The Wrecking Crew
2015, PG, 101 min. Directed by Denny Tedesco.
REVIEWED By Kimberley Jones, Fri., March 27, 2015
Denny Tedesco’s film about the Wrecking Crew, a loose affiliate of West Coast session musicians who played on virtually every hit record of the Sixties and early Seventies, may seem like it follows in the footsteps of other recent documentary tributes to unsung artists like 2013’s Twenty Feet From Stardom and 2002’s Standing in the Shadows of Motown. In fact, Tedesco began filming this labor of love in 1996, when he first recorded his father, the late guitarist Tommy Tedesco, trading memories with fellow standout session players: drummer Hal Blaine, saxophonist Plas Johnson, and bassist Carol Kaye. Over the years, Tedesco interviewed other key players in the scene, including former Wrecking Crew members Glen Campbell and Leon Russell, producers Herb Alpert and Lou Adler, and musicians Cher and Brian Wilson. (You can glean how many years the project stretched out not just from the quality of tape and shifting hair styles, but also in the jarring footnote of how many of the interviewees have since passed or had failing health.) Tedesco fils then took the film on the festival circuit in 2008, but he’s spent the years since raising money to pay for the licensing of so many hit songs.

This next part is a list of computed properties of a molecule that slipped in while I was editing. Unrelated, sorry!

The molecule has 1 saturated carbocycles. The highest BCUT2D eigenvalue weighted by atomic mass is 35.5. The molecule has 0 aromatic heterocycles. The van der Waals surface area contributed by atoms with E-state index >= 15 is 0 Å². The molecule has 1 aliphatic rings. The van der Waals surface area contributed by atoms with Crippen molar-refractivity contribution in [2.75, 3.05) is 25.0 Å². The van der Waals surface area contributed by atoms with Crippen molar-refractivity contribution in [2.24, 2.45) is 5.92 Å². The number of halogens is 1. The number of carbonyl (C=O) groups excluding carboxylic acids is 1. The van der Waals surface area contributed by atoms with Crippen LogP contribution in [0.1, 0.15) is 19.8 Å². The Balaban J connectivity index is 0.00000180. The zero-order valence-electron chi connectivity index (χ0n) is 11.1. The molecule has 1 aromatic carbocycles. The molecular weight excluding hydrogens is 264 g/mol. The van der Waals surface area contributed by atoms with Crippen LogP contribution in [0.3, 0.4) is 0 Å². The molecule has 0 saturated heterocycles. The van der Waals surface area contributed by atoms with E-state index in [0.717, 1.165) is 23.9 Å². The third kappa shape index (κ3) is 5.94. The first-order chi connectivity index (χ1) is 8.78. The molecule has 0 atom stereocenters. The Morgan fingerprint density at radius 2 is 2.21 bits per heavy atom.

It was worth it: You don’t tell this story without the music, and the film borrows a lot of energy from the soundtrack’s regular bursts of the Beach Boys, Sam Cooke, and Nancy Sinatra. (Graphic inserts, inspired by the Sixties surf aesthetic, also give the film bounce, but can’t hide its haphazard organization.) The film’s modus operandi – interspersing 20-second snippets of songs with slightly out-of-time talking-head clips – feels an awful lot like an infomercial for an especially rockin’ Time Life compact-disc collection, but a very watchable one, with its wealth of archival audio and visual footage and impressive collection of talent willing to stroll down memory lane. The subject itself – the musicians, the music – and the spirit of the thing – one son’s obvious devotion – transcend the film’s technical shortcomings.